Wednesday, 5 June 2019

Blue Tits were feeding their young beside the Serpentine ...


... and near Queen's Gate.


A young Long-Tailed Tit waited to be fed in a bush beside the Long Water.


Tom, who was at Rainham Marshes, got a splendid picture of a young Bearded Tit in the reeds.


A Wren beside the Long Water hopped around ticking furiously. The reason for its anger was a Carrion Crow on the ground below, dangerously near its nest.
The two Little Grebes were on the Long Water near the bridge, and wouldn't come out of the reeds to be photographed while I was there. But David Element waited longer and got an excellent picture of one of them.


Every now and then we have to have a picture of a Great Crested Grebe doing nothing, because they do it so well.


The Coot on the nest under the balcony of the Dell restaurant stood up, revealing five chicks and an unhatched egg that is probably a dud.
One of the young Coots at the boathouse threaded its way through a tangle of weed and algae, pausing occasionally to eat some.
Every year Moorhens nest under the platform at Bluebird Boats, and you see nothing until some chicks appear on the open water. They were already half grown by the time they came out.


The Greylag family are down to seven goslings, which they are looking after with their usual attentive care, but it has been a terrible year for predation.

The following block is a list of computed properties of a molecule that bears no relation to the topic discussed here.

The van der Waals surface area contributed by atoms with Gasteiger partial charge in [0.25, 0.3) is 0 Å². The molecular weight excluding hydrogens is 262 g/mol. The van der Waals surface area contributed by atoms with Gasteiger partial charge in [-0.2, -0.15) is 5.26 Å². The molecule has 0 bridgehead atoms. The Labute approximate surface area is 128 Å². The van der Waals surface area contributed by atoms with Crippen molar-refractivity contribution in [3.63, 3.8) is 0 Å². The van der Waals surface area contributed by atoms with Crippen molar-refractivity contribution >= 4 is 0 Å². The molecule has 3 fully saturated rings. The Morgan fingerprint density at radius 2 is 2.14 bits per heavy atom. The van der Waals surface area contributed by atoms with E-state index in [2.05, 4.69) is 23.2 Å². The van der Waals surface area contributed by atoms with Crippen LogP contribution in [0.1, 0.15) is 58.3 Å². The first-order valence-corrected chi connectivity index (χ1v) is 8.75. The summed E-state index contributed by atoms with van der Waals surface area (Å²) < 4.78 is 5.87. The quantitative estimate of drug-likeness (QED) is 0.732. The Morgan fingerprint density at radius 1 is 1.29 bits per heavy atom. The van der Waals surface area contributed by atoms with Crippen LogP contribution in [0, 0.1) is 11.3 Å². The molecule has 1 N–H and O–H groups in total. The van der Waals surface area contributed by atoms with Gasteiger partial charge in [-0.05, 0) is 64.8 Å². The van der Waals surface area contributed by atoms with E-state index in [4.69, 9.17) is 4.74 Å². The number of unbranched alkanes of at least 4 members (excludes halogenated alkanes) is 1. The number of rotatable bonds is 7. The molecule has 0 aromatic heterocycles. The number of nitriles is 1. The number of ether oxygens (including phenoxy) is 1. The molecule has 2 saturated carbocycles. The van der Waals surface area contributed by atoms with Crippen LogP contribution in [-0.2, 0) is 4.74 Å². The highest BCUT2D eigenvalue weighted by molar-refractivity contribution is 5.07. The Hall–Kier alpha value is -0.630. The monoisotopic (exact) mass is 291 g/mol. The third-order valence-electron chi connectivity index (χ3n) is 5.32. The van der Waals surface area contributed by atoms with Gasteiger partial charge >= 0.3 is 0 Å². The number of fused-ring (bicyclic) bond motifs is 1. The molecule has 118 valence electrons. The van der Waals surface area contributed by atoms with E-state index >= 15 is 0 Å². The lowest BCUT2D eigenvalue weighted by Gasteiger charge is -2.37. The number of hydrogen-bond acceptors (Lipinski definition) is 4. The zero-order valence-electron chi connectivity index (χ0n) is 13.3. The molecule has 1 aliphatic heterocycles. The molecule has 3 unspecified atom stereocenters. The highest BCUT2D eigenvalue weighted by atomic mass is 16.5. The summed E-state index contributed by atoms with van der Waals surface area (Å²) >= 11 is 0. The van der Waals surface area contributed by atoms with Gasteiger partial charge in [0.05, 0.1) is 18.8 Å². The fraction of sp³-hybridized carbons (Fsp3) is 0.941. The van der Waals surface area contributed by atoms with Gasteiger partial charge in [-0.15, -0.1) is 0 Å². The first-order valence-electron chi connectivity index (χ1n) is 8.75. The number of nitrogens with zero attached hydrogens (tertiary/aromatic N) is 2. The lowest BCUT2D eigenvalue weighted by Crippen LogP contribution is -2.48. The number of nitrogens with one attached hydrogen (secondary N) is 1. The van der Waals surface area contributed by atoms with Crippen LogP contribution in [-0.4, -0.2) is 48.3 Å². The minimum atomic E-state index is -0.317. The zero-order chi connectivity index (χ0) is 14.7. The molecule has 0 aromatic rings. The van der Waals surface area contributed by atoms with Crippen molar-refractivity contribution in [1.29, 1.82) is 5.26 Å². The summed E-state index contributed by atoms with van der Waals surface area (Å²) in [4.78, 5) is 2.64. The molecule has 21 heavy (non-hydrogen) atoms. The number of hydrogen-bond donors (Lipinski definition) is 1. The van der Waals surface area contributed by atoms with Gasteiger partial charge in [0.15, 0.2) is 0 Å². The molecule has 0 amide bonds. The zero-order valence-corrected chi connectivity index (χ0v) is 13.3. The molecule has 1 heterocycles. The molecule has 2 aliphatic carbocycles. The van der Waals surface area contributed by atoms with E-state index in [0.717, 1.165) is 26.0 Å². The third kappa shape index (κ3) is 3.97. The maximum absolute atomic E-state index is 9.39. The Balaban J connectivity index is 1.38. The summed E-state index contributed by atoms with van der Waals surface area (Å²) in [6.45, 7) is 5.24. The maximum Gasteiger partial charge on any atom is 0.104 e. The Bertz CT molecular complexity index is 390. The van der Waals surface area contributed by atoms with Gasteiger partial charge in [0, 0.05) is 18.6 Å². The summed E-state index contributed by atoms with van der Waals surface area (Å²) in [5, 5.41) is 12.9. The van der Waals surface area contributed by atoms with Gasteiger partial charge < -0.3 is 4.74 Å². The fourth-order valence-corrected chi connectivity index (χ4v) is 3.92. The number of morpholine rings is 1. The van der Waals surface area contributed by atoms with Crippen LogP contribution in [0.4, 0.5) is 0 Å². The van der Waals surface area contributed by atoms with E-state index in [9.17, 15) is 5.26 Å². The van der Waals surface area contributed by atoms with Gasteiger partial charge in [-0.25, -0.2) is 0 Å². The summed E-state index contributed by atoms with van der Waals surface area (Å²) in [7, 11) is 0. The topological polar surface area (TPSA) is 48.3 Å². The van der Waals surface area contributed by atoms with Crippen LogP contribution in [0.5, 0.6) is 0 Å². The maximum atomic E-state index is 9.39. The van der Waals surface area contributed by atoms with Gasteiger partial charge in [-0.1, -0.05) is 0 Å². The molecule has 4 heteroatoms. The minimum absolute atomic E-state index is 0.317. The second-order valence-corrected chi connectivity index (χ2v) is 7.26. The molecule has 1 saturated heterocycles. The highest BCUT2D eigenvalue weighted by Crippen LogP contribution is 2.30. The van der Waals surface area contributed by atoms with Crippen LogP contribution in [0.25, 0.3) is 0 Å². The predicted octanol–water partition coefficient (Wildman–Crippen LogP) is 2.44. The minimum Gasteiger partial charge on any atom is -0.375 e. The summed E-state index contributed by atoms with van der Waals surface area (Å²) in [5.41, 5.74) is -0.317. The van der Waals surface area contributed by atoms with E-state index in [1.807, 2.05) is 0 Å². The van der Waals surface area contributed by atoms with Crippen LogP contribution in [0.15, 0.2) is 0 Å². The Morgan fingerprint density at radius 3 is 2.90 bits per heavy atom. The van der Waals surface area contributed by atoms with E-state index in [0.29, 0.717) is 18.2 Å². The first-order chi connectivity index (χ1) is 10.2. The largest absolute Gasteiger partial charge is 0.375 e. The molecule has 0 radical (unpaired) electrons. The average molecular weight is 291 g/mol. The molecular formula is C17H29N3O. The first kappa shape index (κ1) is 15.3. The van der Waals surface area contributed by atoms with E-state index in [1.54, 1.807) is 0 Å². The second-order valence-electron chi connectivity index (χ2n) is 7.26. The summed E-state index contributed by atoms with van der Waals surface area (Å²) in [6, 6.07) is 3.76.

When the Mute Swans are moulting, many of them sit in a messy line on the edge of the Serpentine next to the bridge.


The Grey Heron nest on the northeast corner of the island is still active, though it seems unlikely that its young tenants will produce produce anything.


It was a good day for butterflies, with a female Common Blue at Peter Pan ...


... and a Red Admiral ...


... and a Speckled Wood within feet of each other beside the Long Water.


The wildflower patch in the Rose Garden attracted Buff-Tailed Bumblebees. I can't identify this pink flower, but it was growing on a tall thin stem with pointed leaves like some kind of Dianthus.


A Honeybee visited a knapweed flower.

4 comments:

  1. Pictures of Grebes doing nothing are good for the soul, and necessary.

    The little Wren is in such a paroxysm. Funny how such a tiny little body can produce such fury.

    Whoever came up with the surname "ruficollis" (was it Linneaus?) knew his stuff perfectly well.

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    1. I don't know who coined the name Tachybaptus ruficollis. Linnaeus called it Colymbus minutus.

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  2. Beardie: "Will you lot ever stop poking lenses at me? Speak up I can't hear ya!" Jim

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    1. I've noticed that birds don't much mind my long lens, which has a very deep lens hood that shades the shining eye of its lens. But they absolutely hate the bridge camera, whose lens they can see.

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